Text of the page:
The downtown thoroughfare exhibited the following problems:
- long crossing distance for pedestrians
- inadequate center refuge
- high motor vehicle speeds
- aggressive driving
- difficult left turns for drivers
- need for frequent lane changes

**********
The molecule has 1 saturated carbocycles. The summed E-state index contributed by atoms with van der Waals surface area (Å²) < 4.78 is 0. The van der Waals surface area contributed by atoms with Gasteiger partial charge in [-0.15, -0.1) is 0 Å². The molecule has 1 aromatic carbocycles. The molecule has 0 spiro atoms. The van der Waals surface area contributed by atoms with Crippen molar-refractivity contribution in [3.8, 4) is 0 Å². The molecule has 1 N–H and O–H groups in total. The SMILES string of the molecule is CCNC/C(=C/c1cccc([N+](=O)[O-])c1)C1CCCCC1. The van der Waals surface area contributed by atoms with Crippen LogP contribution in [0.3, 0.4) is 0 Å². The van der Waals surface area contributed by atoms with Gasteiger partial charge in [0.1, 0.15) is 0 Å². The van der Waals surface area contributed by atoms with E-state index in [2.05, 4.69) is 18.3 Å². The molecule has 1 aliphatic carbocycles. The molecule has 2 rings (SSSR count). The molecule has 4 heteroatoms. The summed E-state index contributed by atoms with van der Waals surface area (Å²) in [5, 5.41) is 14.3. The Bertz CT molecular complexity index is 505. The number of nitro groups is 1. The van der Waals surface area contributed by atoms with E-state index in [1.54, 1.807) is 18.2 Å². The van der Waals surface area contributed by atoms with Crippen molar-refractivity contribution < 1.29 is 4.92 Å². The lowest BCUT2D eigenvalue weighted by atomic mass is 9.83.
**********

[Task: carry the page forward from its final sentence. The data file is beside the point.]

In 2009, NYC DOT staff considered adding a bike lane on Adam Clayton Powell Jr. Blvd, as the street represented an important link in the city’s bike lane network, with connections to Central Park. However, the project did not resonate with community members, who expressed no local interest in enhancing the bike network. NYC DOT tabled the project, but after a series of crashes resulting in pedestrian fatalities, officials took a fresh look at the boulevard. Staff found a notable pattern of late-night high-speed driving, with drivers frequently striking pedestrians in the lane adjacent to the median as the pedestrians attempted to cross. The initial proposal for bike lanes would not have changed the configuration — it only would have added a bike lane next to the three existing car travel lanes, and would have done little to improve pedestrian safety. Therefore, NYC DOT began conducting community outreach in preparation for a street redesign.